n Acta Juridica - Does the Constitutional Court of South Africa take rights seriously? The case of

Volume 2004, Issue 1
  • ISSN : 0065-1346
  • E-ISSN: 1996-2088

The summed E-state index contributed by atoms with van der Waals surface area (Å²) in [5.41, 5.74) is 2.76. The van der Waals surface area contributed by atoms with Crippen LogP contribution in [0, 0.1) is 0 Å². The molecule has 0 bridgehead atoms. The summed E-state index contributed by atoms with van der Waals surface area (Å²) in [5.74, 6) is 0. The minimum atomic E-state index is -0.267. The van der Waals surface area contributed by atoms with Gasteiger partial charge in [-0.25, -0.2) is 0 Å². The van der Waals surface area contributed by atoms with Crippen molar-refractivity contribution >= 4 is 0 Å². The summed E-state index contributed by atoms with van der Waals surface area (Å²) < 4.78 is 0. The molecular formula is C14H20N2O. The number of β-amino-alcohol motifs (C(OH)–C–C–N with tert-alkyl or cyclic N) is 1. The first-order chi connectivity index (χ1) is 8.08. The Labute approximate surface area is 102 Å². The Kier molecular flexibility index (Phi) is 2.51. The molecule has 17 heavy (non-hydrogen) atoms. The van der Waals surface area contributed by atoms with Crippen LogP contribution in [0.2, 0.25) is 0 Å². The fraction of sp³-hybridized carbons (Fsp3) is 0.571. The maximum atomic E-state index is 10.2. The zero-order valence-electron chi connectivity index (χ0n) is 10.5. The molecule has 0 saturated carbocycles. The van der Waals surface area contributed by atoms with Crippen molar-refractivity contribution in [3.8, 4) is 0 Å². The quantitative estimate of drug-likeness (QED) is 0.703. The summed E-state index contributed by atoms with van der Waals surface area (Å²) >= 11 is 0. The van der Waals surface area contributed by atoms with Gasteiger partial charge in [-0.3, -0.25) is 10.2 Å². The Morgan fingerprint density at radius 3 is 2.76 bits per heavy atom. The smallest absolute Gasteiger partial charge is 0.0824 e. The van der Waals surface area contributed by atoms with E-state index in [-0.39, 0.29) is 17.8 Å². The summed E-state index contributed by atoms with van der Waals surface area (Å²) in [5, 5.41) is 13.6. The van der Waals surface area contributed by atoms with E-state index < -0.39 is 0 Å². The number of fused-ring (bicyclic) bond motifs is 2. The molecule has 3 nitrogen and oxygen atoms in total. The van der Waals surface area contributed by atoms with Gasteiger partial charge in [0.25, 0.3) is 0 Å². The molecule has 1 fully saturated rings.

There is a difference between rights and lesser interests - a difference which Ronald Dworkin captures in his well-known description of rights as 'trumps'. 'Individual rights', Dworkin says, are 'political trumps held by individuals. Individuals have rights when, for some reason, a collective goal is not a sufficient justification for denying them what they wish, as individuals, to have or to do, or not a sufficient justification for imposing some loss or injury upon them'. Collective goals can, by contrast, justify the invasion of lesser interests. Dworkin gives the example of a law which forbids motorists to drive up Lexington Avenue. '[T]hough the New York government needs a justification for forbidding motorists to drive up Lexington Avenue, it is sufficient justification if the proper officials believe, on sound evidence, that the gain to the many will outweigh the inconvenience to the few'. But rights are a card of a stronger suit than the general good and the fact that exercise of a right is not in the public interest is not enough to justify interference with that right.

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